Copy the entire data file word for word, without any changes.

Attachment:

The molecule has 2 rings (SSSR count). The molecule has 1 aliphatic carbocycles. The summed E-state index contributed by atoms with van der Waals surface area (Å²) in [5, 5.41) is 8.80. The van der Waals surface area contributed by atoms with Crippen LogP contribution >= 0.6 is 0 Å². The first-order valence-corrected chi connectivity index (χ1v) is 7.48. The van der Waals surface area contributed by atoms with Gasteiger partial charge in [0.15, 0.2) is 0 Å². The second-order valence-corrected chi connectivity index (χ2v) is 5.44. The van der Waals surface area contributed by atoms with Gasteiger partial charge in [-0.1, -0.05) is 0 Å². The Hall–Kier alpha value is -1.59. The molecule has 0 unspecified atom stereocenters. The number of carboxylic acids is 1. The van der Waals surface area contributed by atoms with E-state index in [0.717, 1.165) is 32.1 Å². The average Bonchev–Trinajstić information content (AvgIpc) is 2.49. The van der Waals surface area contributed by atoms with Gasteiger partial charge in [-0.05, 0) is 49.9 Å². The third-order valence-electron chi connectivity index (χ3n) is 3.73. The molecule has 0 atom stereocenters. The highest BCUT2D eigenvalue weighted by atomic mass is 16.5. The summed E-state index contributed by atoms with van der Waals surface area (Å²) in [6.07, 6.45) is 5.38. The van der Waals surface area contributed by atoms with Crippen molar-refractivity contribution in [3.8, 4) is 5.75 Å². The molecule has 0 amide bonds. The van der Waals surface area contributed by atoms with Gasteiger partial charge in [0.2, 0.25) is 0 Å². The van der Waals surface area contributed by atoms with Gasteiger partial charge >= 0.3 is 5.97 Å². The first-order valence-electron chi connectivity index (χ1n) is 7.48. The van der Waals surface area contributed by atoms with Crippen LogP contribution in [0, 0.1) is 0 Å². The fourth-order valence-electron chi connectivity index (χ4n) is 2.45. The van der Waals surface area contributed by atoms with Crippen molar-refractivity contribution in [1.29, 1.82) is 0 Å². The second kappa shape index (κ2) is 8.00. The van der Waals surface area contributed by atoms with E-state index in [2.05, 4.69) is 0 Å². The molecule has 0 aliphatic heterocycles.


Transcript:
The molecule has 2 rings (SSSR count). The molecule has 1 aliphatic carbocycles. The summed E-state index contributed by atoms with van der Waals surface area (Å²) in [5, 5.41) is 8.80. The van der Waals surface area contributed by atoms with Crippen LogP contribution >= 0.6 is 0 Å². The first-order valence-corrected chi connectivity index (χ1v) is 7.48. The van der Waals surface area contributed by atoms with Gasteiger partial charge in [0.15, 0.2) is 0 Å². The second-order valence-corrected chi connectivity index (χ2v) is 5.44. The van der Waals surface area contributed by atoms with Gasteiger partial charge in [-0.1, -0.05) is 0 Å². The Hall–Kier alpha value is -1.59. The molecule has 0 unspecified atom stereocenters. The number of carboxylic acids is 1. The van der Waals surface area contributed by atoms with E-state index in [0.717, 1.165) is 32.1 Å². The average Bonchev–Trinajstić information content (AvgIpc) is 2.49. The van der Waals surface area contributed by atoms with Gasteiger partial charge in [-0.05, 0) is 49.9 Å². The third-order valence-electron chi connectivity index (χ3n) is 3.73. The molecule has 0 atom stereocenters. The highest BCUT2D eigenvalue weighted by atomic mass is 16.5. The summed E-state index contributed by atoms with van der Waals surface area (Å²) in [6.07, 6.45) is 5.38. The van der Waals surface area contributed by atoms with Crippen molar-refractivity contribution in [3.8, 4) is 5.75 Å². The molecule has 0 amide bonds. The van der Waals surface area contributed by atoms with Gasteiger partial charge in [0.2, 0.25) is 0 Å². The van der Waals surface area contributed by atoms with Gasteiger partial charge >= 0.3 is 5.97 Å². The first-order valence-electron chi connectivity index (χ1n) is 7.48. The van der Waals surface area contributed by atoms with Crippen LogP contribution in [0, 0.1) is 0 Å². The fourth-order valence-electron chi connectivity index (χ4n) is 2.45. The van der Waals surface area contributed by atoms with Crippen molar-refractivity contribution in [1.29, 1.82) is 0 Å². The second kappa shape index (κ2) is 8.00. The van der Waals surface area contributed by atoms with E-state index in [2.05, 4.69) is 0 Å². The molecule has 0 aliphatic heterocycles.